As a licensed body worker who also works with various energy therapies, such as traditional Reiki, we would need good training in energy anatomy -- each faith community would need to figure that out if they don't want to borrow from other cultures -- and also basic pastoral counseling techniques along with training on boundaries and ethics. I say this because even the simplest of cleansing rites can really alter how a person interacts energetically with the world, and even have a physiological effect. But this is important work.

Endovelicon said...

Erynn Rowan Laurie was working with a rite for veterans coming back from service, drawing upon the tales of the Fianna and their patroness, Brig Ambue :-)

firewomanpg said...

In criminal justice circles, there's a modest push towards incorporating various types of 'restorative justice,' whereby the victim(s) and offender(s) enter into a conversation about how to best 'make things right.' It's been somewhat successful in reducing recidivism, but is extremely unpopular, as one might imagine. Anyway, some of the customs, forms, etc. of that might help envision what you mean by restitution, and a few other parts of this. I seem to remember one of the programs being formed a la Native American healing circles (Bad Leesa can't remember which tribe...) but I can look for it if you like. Yes, it's borrowing from another culture, but cultures have done that throughout history.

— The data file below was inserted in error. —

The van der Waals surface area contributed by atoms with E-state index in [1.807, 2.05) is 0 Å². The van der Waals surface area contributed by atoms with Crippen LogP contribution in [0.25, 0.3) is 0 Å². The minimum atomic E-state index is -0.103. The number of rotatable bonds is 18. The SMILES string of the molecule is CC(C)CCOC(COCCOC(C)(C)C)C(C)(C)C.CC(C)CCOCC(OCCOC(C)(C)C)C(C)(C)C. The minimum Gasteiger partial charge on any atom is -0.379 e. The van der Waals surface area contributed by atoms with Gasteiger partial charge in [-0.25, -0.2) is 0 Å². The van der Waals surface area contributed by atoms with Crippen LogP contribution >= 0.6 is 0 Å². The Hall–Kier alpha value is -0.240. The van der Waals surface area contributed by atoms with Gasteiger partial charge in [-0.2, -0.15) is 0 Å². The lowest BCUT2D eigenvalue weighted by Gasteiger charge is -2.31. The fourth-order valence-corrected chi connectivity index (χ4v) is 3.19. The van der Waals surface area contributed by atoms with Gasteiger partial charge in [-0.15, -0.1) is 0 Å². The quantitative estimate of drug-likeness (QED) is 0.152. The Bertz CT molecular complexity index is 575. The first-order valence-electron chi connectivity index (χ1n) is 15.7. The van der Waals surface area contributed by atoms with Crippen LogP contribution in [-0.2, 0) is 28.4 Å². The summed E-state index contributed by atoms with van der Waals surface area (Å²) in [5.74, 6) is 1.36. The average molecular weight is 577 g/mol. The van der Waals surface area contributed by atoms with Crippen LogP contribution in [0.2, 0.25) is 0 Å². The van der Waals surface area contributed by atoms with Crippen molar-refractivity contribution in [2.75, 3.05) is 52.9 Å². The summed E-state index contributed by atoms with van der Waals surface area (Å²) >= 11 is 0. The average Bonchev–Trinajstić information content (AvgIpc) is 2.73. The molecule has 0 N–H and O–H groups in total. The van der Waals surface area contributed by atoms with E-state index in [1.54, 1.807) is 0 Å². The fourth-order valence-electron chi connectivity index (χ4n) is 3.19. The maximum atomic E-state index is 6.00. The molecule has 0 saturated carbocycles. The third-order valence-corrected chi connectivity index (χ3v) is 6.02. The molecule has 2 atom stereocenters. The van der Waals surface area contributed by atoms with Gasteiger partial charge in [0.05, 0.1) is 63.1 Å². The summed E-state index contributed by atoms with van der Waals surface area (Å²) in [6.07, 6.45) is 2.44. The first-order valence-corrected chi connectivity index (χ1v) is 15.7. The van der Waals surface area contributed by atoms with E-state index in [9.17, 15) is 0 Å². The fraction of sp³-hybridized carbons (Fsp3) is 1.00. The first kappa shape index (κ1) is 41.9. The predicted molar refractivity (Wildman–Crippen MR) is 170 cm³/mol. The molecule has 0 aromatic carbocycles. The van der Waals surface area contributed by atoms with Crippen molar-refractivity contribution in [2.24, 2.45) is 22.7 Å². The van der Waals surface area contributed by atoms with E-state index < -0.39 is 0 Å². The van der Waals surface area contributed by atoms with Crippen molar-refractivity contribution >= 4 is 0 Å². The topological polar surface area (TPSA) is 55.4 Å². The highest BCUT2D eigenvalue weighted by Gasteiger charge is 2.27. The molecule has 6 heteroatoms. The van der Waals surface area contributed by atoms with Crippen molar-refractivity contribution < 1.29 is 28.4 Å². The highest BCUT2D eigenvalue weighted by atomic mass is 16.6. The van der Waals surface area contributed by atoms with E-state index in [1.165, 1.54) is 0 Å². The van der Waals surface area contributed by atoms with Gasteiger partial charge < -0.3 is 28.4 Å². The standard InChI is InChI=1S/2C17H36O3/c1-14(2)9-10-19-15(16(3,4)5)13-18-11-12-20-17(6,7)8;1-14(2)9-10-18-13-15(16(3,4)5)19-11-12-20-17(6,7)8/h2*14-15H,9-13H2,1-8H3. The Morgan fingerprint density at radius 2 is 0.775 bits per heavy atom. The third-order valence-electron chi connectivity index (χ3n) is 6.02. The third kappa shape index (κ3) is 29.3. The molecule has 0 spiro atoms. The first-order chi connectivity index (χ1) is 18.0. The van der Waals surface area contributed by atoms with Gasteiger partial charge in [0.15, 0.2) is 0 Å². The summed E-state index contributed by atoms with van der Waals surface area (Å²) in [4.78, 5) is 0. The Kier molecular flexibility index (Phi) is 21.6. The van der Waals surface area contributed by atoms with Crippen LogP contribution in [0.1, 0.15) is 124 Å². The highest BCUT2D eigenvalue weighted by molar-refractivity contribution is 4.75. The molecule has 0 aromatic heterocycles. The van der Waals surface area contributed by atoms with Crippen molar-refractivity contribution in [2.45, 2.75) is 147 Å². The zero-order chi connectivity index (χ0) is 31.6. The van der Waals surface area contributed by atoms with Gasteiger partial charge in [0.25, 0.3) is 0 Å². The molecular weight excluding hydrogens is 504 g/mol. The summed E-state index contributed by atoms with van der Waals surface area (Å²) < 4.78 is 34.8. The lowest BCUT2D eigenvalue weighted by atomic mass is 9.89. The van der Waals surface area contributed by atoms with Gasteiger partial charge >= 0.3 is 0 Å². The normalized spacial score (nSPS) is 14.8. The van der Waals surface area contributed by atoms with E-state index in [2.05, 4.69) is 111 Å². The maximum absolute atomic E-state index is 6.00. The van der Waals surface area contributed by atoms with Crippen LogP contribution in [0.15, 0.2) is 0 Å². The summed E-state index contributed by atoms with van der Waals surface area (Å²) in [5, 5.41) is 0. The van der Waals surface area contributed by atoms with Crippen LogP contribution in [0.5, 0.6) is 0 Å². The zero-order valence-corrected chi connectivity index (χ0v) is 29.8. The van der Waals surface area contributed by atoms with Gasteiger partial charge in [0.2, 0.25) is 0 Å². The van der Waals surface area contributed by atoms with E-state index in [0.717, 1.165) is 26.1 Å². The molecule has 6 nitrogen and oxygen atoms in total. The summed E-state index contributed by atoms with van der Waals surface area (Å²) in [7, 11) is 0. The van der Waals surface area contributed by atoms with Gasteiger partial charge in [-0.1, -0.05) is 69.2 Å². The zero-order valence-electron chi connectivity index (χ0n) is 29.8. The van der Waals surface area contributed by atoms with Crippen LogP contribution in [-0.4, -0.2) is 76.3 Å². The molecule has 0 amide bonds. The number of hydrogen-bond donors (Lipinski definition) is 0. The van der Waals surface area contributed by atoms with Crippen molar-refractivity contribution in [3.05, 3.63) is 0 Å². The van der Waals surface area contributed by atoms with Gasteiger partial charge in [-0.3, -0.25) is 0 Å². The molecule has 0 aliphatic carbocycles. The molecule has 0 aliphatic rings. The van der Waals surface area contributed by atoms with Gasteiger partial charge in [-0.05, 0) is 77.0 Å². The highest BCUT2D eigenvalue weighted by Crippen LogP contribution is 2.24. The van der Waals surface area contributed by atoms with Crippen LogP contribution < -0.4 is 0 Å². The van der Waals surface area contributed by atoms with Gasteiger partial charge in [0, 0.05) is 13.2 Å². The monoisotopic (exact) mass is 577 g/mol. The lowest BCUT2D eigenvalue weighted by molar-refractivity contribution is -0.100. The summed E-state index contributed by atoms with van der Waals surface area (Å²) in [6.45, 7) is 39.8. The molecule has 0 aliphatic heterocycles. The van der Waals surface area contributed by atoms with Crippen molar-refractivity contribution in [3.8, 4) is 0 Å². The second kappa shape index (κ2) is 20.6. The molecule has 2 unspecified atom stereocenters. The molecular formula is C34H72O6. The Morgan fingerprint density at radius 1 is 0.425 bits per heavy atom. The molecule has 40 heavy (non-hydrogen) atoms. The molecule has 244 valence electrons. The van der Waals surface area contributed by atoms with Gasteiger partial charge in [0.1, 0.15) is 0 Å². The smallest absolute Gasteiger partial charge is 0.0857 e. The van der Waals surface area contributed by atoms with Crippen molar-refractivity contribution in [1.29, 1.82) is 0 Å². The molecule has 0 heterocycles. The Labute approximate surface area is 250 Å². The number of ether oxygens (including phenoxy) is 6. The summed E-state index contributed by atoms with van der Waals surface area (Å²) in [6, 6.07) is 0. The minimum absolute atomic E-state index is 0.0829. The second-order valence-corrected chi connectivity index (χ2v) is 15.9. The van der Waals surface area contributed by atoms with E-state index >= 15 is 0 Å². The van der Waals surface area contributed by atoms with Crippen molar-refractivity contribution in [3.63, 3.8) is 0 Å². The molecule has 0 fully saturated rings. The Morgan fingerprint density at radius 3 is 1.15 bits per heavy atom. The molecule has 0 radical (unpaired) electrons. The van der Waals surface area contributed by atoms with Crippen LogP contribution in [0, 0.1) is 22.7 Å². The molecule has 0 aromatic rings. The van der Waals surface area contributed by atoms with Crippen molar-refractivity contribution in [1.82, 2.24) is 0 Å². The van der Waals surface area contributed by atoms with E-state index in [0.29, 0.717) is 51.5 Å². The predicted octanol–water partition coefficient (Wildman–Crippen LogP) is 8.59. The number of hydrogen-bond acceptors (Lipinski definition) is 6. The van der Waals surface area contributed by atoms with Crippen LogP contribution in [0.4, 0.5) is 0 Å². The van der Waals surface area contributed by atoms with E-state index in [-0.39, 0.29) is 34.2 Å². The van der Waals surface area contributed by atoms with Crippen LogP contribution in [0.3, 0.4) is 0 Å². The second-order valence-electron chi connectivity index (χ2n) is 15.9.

Carrion Mann said...

Ian,

This work is wonderful and I look forward to discussing it with you further. I do want to comment about the restorative justice aspect of this type of purification. My thoughts are that you could you the process exactly as you have designed it and then have the person being purified make a votive offering to the powers in the form of if you aid me in purification then I will do 'something' to compensate the victim or community wronged. Just a thought.

Defiant Observer said...

One of the most effective rituals I ever experienced was "Howling At The Moon" at the Dark of the Moon at the Rites of Spring festival. Big circle of hand holders, weeping and wailing, and most importantly Confessing Publicly our loneliness, sadness, regret, shame, inferiority, ingratitude etc. etc.---then asking the Dark Goddess to cleanse us and refresh uss.